Arnoldo Isaac Martinez remembers his early exposure to the world of coffee, beginning when he was a young child, watching his mother and father’s dedication to their farm, which they worked along with their own parents (his grandparents)—so he feels it was impossible not to be fascinated and passionate about the trade. “I liked making the nurseries most of all because of the selection process; it’s really enjoyable selecting the best seeds, looking for the strongest roots.”
Arnoldo began farming his own coffee in 2013, on a parcel given to him by his parents. However, at first, following his parents process, he sold ripe cherry only and the production ended there. It was a few years later that he received an orientation with COMSA, his local growers’ association, and began to think radically differently about his role as a producer and steward of the land. Through COMSA Arnoldo began to learn organic agriculture and the benefits to farms and farmers alike of practicing earth-friendly land management.
Coffee at Finca Génesis is hand-picked, depulped and fermented the same day. Once fermentation is complete the parchment is moved to raised beds in the shade to dry. Based on this year’s washed process results, it’s clear Arnoldo knows what he’s doing: his coffee is perfectly balanced, bright and sweet with marzipan, chocolate, and orange flavors, and has the hallmark fresh crop aromatic complexity of snap pea and flowers.
Finca Génesis is in the community of San Miguelito, outside the municipality of Marcala, in Honduras’ La Paz department, very close to the border with El Salvador. This part of the country is extremely well respected for coffee, so much so that in 2005 the region received Honduras’ first Denominación de Origen (DO) for coffee which, similar to American Viticulture Areas (AVAs), certifies the region’s terroir and final products as being authentic, so as to protect it from adulteration or imitation. The DO designation applies to Honduras’ mountainous southwestern region and includes parts of Intibucá, La Paz, and Comayagua, although it is simply named “DO Marcala” after the town itself, considered the region’s capital of coffee heritage.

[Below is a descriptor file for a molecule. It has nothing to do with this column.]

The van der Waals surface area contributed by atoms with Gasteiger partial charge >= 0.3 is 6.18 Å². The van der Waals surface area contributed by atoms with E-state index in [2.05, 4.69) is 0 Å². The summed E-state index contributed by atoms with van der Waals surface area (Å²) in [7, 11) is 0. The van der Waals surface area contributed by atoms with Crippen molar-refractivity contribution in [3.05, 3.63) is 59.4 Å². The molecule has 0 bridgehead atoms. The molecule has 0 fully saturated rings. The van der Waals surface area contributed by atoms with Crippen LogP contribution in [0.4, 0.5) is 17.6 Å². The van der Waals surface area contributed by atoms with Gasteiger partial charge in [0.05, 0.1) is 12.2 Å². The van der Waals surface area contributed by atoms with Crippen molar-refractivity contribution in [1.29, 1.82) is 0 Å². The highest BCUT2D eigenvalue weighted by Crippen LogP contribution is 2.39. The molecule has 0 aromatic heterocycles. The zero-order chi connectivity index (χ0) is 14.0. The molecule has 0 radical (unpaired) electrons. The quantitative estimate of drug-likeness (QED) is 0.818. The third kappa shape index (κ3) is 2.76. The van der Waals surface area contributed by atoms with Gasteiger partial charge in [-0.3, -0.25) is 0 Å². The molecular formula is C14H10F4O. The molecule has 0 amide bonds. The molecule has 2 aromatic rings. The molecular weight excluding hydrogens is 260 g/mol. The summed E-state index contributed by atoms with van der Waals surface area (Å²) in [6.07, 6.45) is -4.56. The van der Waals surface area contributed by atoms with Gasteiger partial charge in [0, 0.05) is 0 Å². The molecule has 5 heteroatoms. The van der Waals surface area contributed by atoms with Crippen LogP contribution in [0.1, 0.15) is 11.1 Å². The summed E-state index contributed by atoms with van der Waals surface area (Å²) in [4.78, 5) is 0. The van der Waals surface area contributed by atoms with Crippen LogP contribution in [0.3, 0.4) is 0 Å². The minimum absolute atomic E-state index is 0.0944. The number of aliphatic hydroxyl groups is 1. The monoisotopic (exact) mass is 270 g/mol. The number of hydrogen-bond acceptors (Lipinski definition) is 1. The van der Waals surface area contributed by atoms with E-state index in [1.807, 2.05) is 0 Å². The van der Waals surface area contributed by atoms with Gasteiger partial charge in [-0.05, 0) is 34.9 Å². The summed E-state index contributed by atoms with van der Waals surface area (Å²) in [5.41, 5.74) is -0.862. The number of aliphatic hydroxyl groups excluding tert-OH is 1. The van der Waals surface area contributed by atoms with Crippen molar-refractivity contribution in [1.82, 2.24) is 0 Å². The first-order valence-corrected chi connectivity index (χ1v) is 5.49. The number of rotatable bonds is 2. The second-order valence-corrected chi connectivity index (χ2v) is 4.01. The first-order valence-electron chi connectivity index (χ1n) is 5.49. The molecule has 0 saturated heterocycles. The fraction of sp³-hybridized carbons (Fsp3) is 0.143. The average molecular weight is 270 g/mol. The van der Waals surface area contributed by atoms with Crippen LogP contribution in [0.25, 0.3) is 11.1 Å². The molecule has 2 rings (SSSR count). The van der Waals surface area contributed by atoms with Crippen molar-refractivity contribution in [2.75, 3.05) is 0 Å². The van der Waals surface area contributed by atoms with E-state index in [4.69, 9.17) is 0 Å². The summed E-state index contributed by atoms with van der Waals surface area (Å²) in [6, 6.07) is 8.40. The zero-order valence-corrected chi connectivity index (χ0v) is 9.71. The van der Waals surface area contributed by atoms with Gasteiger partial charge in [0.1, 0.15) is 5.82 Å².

Arnoldo is an associate of Café Orgánico Marcala Sociedad Anónima, or COMSA, a large and well-respected growers association based in the town of Marcala. COMSA was founded in 2001 with the equivalent of $365 USD and 61 small coffee producers, 12 women and 49 men. Today the organization has more than 1,500 associate coffee farmers covering an area of 5,800 hectares, maintains multiple certifications, and is considered one of Honduras’ model business organizations.
From the beginning COMSA has promoted organic agricultural methods and quality of coffee as fundamental values for all participating producers. This was a reaction to what the founders saw as an over-reliance on agro-toxins which threatened the longevity of family farms (often a family’s sole asset) and the physical health of the people farming one of their country’s most gifted coffee terroirs. In 2012 the group acquired their own parcel of farmland and built “Finca Biodinámica La Fortaleza” (“Biodynamic Fortress”), a demonstration farm for testing sustainable techniques, as well as designing optimal farm inputs that can be created using common by-products of coffee farming—the results of which are shared throughout COMSA’s farmer network. In recent years COMSA has begun to focus more on what they call “La Finca Humana” (the human farm): an increased consciousness within the farmer that seeks to integrate their physical and social lives with the natural environment around them using observation, investigation, analysis, reflection, and activities that connect farmers with one another and the planet.